A visible Difference: Immunizations in Ethiopia
Nine month old Bokallu Mofson scoots a toy car across his family’s brown laminate floor, pushing it through a shaft of evening sunlight. Finally, he throws it near a shelf that holds one of his mother’s newest prized possessions: a piece of yellow paper.
The neatly-folded sheet is a health record showing that, earlier in the day, Bokallu received the last of nine immunizations required by the Ethiopian government for children under one. For Bokallu’s mother, Haymanot Aimro, the paper proves that her son is healthy – and will continue to be.
Bokallu is one of a slowly growing number of immunized Ethiopian children. Just 51 percent have been inoculated against DPT (diphtheria, pertussis, tetanus) and 62 percent against polio, according to the United Nations Children’s Fund and World Health Organization estimates from 2011. A measles outbreak in 2011 underscored just how vulnerable the country’s young are to disease: about 2 million children were at risk of contracting measles, the WHO said at the time.
Increasing the country’s child immunization rates is vital to the health of millions of Ethiopian children. But doing this requires not only improving the ability to distribute immunizations – lack of refrigerators and deep freezers for storing vaccines is a problem, for example – but advocating the government for a stronger national immunization system overall.
Ensuring strong immunization policies
About 120 km away from Aimro’s rural home, Semu Teffera looks like any other office worker in the world. He types at his computer, talks on the phone and sits under dim fluorescent lights as the bustling sounds of Addis Ababa drift in through a window. With each keystroke, Semu ensures coordinated CSO efforts for health and immunization services in Ethiopia.
Semu’s latest accomplishment is a just-published directory listing all the country’s civil society organizations (CSOs) working on immunizations and other health issues. The directory, nearly 200 pages thick, helps organizations see where they might partner on related programs and geographic areas. It also allows for more collaboration in organizing health advocacy activities, thus improving health services overall.
“Before, there was no well-coordinated effort to bring together the voice of civil societies and to strengthen the health sector for immunizations,” said Semu, the forum coordinator for Ethiopia’s CSO platform led by the Consortium of Christian Relief and Development Associations. “But nowadays, we know which organizations are working on which specific interventions.”
The directory is among several projects funded by a grant administered by Catholic Relief Services to increase advocacy for immunizations and to strengthen CSOs working on those systems in Ethiopia. Among other projects the grant has funded in Ethiopia is the creation of a national health forum that brings government and CSO officials together to discuss immunization issues, and CSO participation in government meetings about health policies. Semu said the CSO network will be a success when it consistently coordinates its work on a national level. He figures the network is about 75 percent there.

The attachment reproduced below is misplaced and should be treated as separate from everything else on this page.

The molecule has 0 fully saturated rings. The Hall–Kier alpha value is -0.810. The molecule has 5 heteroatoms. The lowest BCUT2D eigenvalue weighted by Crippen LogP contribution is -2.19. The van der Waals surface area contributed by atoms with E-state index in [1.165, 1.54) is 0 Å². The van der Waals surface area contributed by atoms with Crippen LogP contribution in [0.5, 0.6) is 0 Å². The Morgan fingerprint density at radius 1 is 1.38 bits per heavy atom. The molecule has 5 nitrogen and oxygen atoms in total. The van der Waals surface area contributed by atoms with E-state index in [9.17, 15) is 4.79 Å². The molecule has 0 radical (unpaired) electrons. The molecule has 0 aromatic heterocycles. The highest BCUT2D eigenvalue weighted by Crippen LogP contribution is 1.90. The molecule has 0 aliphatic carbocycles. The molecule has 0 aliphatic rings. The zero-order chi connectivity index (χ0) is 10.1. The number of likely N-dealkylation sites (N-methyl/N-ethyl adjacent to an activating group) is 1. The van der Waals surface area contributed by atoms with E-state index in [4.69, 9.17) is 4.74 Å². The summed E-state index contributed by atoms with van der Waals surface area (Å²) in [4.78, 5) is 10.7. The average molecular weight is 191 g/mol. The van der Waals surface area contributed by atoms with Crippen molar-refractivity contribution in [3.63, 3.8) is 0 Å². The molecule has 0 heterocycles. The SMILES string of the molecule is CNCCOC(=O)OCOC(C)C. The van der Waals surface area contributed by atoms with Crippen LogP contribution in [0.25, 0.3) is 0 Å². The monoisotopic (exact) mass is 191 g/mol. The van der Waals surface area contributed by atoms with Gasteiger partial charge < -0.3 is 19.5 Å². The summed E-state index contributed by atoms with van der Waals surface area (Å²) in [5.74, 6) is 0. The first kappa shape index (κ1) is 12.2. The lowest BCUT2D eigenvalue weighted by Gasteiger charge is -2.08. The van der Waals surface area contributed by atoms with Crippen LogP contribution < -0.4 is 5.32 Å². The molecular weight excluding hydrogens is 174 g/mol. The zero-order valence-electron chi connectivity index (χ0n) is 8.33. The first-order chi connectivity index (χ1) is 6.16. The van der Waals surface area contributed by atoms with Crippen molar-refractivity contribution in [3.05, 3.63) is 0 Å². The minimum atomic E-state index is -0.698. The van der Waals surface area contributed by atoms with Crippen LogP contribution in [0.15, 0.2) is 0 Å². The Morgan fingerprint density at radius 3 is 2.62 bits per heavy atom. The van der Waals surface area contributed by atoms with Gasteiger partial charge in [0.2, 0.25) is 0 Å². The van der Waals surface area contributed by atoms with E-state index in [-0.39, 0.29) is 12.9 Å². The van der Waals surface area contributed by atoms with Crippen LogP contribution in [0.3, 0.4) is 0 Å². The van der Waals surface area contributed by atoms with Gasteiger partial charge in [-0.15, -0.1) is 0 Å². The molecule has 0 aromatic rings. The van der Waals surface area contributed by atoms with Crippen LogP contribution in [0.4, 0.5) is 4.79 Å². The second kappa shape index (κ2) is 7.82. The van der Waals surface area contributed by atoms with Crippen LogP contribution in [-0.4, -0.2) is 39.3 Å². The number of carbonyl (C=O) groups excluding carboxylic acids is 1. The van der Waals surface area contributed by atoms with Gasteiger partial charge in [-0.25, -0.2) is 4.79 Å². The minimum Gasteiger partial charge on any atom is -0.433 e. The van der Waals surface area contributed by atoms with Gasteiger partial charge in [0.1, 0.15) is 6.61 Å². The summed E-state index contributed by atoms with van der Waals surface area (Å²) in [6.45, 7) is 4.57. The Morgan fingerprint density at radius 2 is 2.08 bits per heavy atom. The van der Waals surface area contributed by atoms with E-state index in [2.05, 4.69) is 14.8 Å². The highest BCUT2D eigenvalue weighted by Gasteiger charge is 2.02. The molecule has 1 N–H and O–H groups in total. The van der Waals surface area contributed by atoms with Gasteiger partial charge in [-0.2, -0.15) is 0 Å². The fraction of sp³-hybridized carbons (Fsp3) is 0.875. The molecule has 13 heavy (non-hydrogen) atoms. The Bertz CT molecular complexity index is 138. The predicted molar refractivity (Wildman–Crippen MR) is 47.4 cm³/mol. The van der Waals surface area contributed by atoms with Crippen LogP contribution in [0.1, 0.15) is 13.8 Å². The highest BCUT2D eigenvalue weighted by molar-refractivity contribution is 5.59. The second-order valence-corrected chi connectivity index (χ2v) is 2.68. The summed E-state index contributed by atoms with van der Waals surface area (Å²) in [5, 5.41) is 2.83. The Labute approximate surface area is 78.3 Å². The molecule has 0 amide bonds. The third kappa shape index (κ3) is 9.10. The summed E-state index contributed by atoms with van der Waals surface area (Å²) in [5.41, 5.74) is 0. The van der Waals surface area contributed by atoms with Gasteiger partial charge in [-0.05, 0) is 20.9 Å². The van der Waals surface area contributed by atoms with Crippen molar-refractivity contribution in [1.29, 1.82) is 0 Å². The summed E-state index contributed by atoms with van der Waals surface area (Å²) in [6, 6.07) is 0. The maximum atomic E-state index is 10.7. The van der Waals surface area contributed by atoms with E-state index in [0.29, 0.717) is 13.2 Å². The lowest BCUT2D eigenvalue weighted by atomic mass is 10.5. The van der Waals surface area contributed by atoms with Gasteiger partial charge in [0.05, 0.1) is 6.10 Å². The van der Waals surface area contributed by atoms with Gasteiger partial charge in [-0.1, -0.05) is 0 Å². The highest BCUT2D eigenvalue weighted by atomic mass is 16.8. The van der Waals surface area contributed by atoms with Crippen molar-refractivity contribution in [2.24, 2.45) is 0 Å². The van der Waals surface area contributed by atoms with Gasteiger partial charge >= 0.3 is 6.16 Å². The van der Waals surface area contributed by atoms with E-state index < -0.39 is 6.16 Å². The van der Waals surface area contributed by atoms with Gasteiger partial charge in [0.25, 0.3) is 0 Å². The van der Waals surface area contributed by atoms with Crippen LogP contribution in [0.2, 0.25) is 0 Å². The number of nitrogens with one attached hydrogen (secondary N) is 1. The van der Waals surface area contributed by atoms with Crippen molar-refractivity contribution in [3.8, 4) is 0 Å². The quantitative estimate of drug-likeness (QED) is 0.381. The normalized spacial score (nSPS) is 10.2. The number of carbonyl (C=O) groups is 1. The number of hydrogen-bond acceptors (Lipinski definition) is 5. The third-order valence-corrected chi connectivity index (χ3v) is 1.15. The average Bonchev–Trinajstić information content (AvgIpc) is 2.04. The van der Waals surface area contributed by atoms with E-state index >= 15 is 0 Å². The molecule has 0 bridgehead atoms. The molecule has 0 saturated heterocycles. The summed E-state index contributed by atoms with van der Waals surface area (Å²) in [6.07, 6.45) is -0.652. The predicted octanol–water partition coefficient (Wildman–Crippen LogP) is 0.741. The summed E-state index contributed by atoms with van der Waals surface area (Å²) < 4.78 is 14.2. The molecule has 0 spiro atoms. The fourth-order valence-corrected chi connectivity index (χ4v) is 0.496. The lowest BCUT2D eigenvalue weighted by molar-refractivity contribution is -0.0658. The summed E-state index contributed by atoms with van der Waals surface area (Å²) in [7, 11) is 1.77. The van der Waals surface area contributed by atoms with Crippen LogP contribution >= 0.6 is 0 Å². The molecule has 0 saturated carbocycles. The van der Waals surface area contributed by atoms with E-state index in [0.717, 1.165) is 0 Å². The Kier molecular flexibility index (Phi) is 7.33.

“Our [CSO platform] work in the office and [our] representation of CSOs to government, policy makers and other partners is very important,” he said. “We represent the grassroots level CSOs working in health, advocating on their behalf for an enabling policy environment.”
An astute observation and a small regret
Back at Aimro’s home, abstract policies are not part of daily life. Like many Ethiopian mothers in rural areas, where people are often illiterate and can’t easily access radio or television, she personally witnessed the benefits of immunizations in other children. “I have been observing that vaccinated and unvaccinated children have quite a difference,” said Aimro. “Those unvaccinated children are suffering from measles and polio and I see various other health problems.”
Aimro wavered only once in her decision to immunize Bokallu. It was his 45th day of life and he had just received his second immunization. Afterward, Bokallu had trouble sleeping that night and Aimro regretted taking him for his vaccination. That feeling soon dissipated, though, when she focused on the positive impact the immunization would have on her son.
“I normally tell mothers that they should vaccinate their children to protect them from tuberculosis, to protect their eyes, their ears and to protect them from other health complications, and to bring health and strength to their future,” she said. “I love my child and I will do whatever I’m told to do for him.”
— By Laura Elizabeth Pohl for Catholic Relief Services and the Gavi CSO Constituency